Angels to make significant cuts to scouting department, furloughing multiple employees prior to MLB draft
The Angels will have limited personnel available for the 2020 draft
Although those within the industry remain optimistic that Major League Baseball will play a modified 2020 season despite the spread of COVID-19, that hasn't and won't stop teams from implementing additional cost-cutting measures. On Saturday, league sources with knowledge of the situation confirmed to CBS Sports that the Los Angeles Angels will be trimming their scouting department heading into June, echoing what Ken Rosenthal had reported on The Athletic on Friday evening.
The Angels, who possess the 10th pick in the draft, will be furloughing their area scouts after they issue payment on May 31. Scouting director Matt Swanson will then have to run the team's draft on June 10 and 11 without being able to seek input from those scouts. On June 15, the Angels will pay their crosscheckers before furloughing them as well. Afterward, the Angels will be operating with just their department heads remaining, leaving them with essentially one-person staffs.
The Angels' cuts are said to include international scouts, some of whom who make half of what their domestic peers earn in a given year. (Scouts, it should be noted, are almost always working on one-year deals that barely make a dent in a team's payroll.)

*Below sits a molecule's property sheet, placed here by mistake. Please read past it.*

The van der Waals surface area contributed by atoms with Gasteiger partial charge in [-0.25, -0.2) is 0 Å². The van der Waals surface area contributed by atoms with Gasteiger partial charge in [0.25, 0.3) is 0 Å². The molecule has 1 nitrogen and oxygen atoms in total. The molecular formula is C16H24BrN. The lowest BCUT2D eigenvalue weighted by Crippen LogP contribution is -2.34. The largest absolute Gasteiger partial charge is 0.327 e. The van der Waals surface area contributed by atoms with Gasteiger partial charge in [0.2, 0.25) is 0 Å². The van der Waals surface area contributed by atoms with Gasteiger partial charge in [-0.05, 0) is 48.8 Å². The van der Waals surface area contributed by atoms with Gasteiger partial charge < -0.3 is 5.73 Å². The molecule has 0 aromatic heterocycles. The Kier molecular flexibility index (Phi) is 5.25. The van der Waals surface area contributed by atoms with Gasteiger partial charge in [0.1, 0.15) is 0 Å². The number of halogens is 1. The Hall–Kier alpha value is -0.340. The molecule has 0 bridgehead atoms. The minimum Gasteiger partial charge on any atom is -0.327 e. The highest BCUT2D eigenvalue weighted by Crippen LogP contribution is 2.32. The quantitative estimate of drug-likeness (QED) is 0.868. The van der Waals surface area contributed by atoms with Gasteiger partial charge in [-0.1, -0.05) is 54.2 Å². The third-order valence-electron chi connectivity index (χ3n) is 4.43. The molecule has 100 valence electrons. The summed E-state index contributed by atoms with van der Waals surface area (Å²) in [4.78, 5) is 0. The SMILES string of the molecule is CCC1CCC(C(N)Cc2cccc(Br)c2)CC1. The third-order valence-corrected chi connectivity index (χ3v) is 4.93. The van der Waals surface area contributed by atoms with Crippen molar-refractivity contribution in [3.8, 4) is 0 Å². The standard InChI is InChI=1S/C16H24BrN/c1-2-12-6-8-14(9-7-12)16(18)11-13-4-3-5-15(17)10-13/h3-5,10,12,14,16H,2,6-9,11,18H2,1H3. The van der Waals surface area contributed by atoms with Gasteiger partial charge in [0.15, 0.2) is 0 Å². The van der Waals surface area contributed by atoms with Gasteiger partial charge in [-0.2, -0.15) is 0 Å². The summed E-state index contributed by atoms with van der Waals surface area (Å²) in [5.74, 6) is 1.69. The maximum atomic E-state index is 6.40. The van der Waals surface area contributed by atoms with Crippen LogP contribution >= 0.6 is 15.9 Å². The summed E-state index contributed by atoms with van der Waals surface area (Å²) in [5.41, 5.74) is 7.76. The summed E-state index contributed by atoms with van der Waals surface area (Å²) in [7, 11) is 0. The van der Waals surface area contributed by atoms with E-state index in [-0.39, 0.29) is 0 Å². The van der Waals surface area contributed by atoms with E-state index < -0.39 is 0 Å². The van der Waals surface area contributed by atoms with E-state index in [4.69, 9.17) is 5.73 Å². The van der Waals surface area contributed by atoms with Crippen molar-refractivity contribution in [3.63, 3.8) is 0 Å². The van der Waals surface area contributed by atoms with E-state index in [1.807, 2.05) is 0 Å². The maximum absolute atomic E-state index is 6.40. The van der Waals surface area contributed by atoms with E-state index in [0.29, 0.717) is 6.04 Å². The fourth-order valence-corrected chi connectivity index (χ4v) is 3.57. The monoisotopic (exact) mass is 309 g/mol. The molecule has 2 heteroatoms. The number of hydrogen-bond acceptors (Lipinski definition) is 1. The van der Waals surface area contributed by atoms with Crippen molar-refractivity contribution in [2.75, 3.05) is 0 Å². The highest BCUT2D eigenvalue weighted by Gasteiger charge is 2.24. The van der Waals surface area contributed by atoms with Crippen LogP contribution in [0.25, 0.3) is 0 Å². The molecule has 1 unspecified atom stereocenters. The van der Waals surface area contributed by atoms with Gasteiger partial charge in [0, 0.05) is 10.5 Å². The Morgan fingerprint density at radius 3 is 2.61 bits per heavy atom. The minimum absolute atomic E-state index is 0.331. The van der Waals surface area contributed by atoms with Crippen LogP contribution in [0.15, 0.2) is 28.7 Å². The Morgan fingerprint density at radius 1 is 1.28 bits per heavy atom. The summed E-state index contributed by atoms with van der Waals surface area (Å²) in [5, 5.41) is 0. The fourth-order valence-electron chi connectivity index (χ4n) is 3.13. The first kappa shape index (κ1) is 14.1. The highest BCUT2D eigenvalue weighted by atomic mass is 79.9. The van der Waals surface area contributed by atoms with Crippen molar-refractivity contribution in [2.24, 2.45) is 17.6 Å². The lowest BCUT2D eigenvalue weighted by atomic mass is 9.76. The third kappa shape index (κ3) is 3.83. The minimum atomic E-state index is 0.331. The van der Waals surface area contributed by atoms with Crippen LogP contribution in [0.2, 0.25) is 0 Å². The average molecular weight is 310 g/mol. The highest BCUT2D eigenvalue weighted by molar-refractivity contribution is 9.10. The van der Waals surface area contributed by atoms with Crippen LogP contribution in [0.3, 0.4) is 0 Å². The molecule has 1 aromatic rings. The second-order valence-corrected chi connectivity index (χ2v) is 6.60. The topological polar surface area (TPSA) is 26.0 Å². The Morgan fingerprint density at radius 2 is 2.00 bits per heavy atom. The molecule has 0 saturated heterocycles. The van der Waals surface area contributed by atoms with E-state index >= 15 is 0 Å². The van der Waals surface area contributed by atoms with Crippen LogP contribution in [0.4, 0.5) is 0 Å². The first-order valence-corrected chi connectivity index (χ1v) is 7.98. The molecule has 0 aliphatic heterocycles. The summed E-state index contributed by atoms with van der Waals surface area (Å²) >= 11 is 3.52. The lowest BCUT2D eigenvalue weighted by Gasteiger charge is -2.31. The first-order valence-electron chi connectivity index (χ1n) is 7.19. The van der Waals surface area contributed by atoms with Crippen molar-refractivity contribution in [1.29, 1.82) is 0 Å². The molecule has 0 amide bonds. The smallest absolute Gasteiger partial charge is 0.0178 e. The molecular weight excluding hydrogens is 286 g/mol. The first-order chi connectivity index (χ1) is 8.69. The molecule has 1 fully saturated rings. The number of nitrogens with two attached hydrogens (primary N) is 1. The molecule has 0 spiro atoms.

A typical scouting department is set up like a pyramid. The director may have the fancy title and the final say in the draft process, but the area scouts are almost always the first and most frequent to see a player. The crosscheckers play a pivotal role, too, by providing a second opinion on potential targets. The Angels are not only robbing themselves of that infrastructure, but of the intimate knowledge possessed by those scouts and crosscheckers (to say nothing of morale and loyalty).
The Angels' bottom-up approach clashes with how most of the league is operating, where high-ranking executives are taking pay reductions to prevent job loss. Predictably, other teams are stunned by the Angels' moves. A veteran member of another club's scouting department asked, rhetorically, "How are the crosscheckers supposed to care [about the draft] when they're gone the next day?"
The Angels front office was already believed to be on shaky ground entering the year. General manager Billy Eppler, whose contract expires later this year, has not delivered more than 80 wins in a season since taking over after the 2015 campaign. Owner Arte Moreno permitted Eppler to hire manager Joe Maddon and sign free-agent third baseman Anthony Rendon over the winter en route to a franchise record $180 million payroll, according to Cot's Contracts.
Back in early April, CBS Sports was the first to report on potential summer furloughs for scouts.
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